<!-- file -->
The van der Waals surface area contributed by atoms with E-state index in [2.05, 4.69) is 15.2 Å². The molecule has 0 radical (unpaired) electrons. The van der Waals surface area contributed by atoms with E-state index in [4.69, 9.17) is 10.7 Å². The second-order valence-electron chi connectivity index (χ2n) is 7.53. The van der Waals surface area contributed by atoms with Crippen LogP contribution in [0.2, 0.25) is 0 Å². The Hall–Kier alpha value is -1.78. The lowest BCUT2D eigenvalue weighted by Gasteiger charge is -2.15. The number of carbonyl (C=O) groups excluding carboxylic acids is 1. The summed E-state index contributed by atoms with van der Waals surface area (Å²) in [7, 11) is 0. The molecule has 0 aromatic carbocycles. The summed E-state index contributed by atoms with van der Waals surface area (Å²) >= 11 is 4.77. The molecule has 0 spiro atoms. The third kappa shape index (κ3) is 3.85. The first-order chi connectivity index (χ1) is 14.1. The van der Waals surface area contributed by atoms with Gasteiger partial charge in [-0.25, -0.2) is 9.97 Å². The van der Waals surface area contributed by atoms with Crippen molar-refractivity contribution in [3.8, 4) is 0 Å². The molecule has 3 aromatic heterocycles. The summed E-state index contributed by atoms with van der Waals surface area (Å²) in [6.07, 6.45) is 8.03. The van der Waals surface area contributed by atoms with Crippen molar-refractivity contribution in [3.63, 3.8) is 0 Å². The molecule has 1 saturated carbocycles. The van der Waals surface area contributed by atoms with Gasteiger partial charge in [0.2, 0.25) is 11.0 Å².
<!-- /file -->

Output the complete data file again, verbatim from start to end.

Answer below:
The van der Waals surface area contributed by atoms with E-state index in [2.05, 4.69) is 15.2 Å². The molecule has 0 radical (unpaired) electrons. The van der Waals surface area contributed by atoms with E-state index in [4.69, 9.17) is 10.7 Å². The second-order valence-electron chi connectivity index (χ2n) is 7.53. The van der Waals surface area contributed by atoms with Crippen LogP contribution in [0.2, 0.25) is 0 Å². The Hall–Kier alpha value is -1.78. The lowest BCUT2D eigenvalue weighted by Gasteiger charge is -2.15. The number of carbonyl (C=O) groups excluding carboxylic acids is 1. The summed E-state index contributed by atoms with van der Waals surface area (Å²) in [7, 11) is 0. The molecule has 0 aromatic carbocycles. The summed E-state index contributed by atoms with van der Waals surface area (Å²) >= 11 is 4.77. The molecule has 0 spiro atoms. The third kappa shape index (κ3) is 3.85. The first-order chi connectivity index (χ1) is 14.1. The van der Waals surface area contributed by atoms with Gasteiger partial charge in [-0.25, -0.2) is 9.97 Å². The van der Waals surface area contributed by atoms with Crippen molar-refractivity contribution in [3.8, 4) is 0 Å². The molecule has 3 aromatic heterocycles. The summed E-state index contributed by atoms with van der Waals surface area (Å²) in [6.07, 6.45) is 8.03. The van der Waals surface area contributed by atoms with Crippen molar-refractivity contribution in [3.63, 3.8) is 0 Å². The molecule has 1 saturated carbocycles. The van der Waals surface area contributed by atoms with Gasteiger partial charge in [0.2, 0.25) is 11.0 Å².